Chiswick House--page 3 (of three pages)

Lord Burlington

One of the entrance gate's piers.

Originally the two piers were topped with sphinxes, perhaps as in classical mythology, as guardians of the villa. (A sphinx presumably protected Thebes.) Classical quotations are also evident in the use of the Greek key (meander) design. The vermiculated rustication of the house's podium is echoed in the quoins here. The swag is a feature Inigo Jones also used.

After entering the gate, one approaches a courtyard flanked by yew hedges behind six carved herms. See below. According to Hewlings, "from at least 1733 the forecourt was flanked by herms" (113).


The herms (or terms)

The herms have an ancient pedigree but were commonly used in sixteenth century Italian architecture. These bodiless figures are also called "terms." The official guidebook to Chiswick House explains: "Terms were used in Roman times as boundary posts (the name "term" comes from Terminus, the Roman god who guarded over boundaries)" (20).
The gardens and landscaping were designed in stages--from the later 1720s until the mid 1730s when Burlington lacked funds. The landscaping was designed by William Kent, whom Burlington befriended and offered patronage. Initially a painter, later an interior decorator, and finally an architect and landscape gardener, Kent was an influential designer, preferring a natural gardening style, in which the hand of art or artifice is concealed.

The west lawn with the Bollo Brook and Cascade in the distance.

The triple-arched Cascade was designed by Kent (begun in 1736) as a way of terminating the view down the river.

Left: View from the southeast
Center: A path flanked by stone urns leading to the Linking Building


The Doric Column

The column, designed by Burlington after 1720, originally had a copy of the Venus de' Medici on the top. The precedent is ancient (for example, the columns of Trajan and Marcus Aurelius) and even Wren had proposed a statue for the top of his Monument.

The orange tree garden

In Burlington's time this self-contained area had orange trees in tubs. An obelisk is at the center and on one side there is a small circular domed temple with an Ionic portico. The obelisk does not derive from Palladio; Burlington would have seen examples at Rome. (See, for example, St. Peter's Piazza.) In addition, this form of temple Burlington had seen at Rome, with the much larger Pantheon being the most notable and best preserved example.

The Rustic House at the end of Napoleon's Walk

This small building, designed by Burlington, is at the terminating point of the right-hand leg of the "Patte d'oie" (goosefoot in French), an arrangement of three radiating paths, laid out early in Chiswick history (probably by 1716) and predating the design of the villa by about a decade. Originally each avenue ended with a special building, two being torn down in the last decades of the 18th century. The left-hand avenue once terminated with a building designed by Burlington in 1717--the Bagnio (Bath-house) and the central foot originally ended in a domed classical temple, attributed to James Gibbs, an architect whose Baroque ideas Burlington would later reject. The Rustic Arch is the latest of the three terminating buildings, begun after 1719, and so-called because of the surface rustication.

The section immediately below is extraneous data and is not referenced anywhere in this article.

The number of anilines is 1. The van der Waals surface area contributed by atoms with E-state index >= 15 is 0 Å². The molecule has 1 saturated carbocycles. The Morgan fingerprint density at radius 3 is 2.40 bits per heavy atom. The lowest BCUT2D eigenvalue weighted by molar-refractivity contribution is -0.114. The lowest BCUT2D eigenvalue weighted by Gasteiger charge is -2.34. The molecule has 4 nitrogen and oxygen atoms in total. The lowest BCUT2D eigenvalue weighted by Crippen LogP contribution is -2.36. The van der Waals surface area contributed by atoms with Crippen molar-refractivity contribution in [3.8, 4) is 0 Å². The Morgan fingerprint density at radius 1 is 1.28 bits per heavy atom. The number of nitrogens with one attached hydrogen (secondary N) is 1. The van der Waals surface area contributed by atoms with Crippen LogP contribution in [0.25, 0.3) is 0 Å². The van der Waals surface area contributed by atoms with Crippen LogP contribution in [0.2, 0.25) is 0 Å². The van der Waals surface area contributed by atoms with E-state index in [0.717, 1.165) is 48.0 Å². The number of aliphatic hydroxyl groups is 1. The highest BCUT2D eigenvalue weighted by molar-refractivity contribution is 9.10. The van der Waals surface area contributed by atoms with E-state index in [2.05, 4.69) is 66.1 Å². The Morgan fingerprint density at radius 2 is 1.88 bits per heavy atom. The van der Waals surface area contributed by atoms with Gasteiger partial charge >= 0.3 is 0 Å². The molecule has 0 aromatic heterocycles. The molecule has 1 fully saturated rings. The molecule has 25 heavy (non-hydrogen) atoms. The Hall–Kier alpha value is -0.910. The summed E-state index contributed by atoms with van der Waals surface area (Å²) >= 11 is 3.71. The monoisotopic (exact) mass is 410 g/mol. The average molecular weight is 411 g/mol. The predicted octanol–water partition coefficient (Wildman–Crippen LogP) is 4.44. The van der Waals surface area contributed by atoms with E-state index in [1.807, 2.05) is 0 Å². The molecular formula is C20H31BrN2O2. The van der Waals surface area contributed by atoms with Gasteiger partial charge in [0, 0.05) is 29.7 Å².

Views of the garden: Left: Venetian window

This window, saved when the eighteenth century wings of the house were torn down in the 1950s, now terminates the central avenue of the "Patte d'oie," which once had the domed temple attributed to James Gibbs.
The formal Italian garden and the Conservatory were added in 1812 by the Sixth Duke of Devonshire. The Conservatory was designed by Samuel Ware in 1813. The glazed dome predates that designed by Decimus Burton at Kew Gardens.

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Works Cited/Consulted:
John Harris. The Palladian Revival: Lord Burlington, His Villa and Garden at Chiswick. New Haven: Yale University Press, 1994.
Richard Hewlings. "Chiswick House and Gardens: Appearance and Meaning." In Lord Burlington: Architecture, Art and Life. Edited by Toby Barnard and Jane Clark. London: Hambledon Press, 1995. 1-149.
Roger White. Chiswick House and Gardens. [Official Guide] London: English Heritage, 2001.

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© 2003 Mary Ann Sullivan. I have photographed (on site), scanned, and manipulated all the images on these pages. Please feel free to use them for personal or educational purposes. They are not available for commercial purposes.

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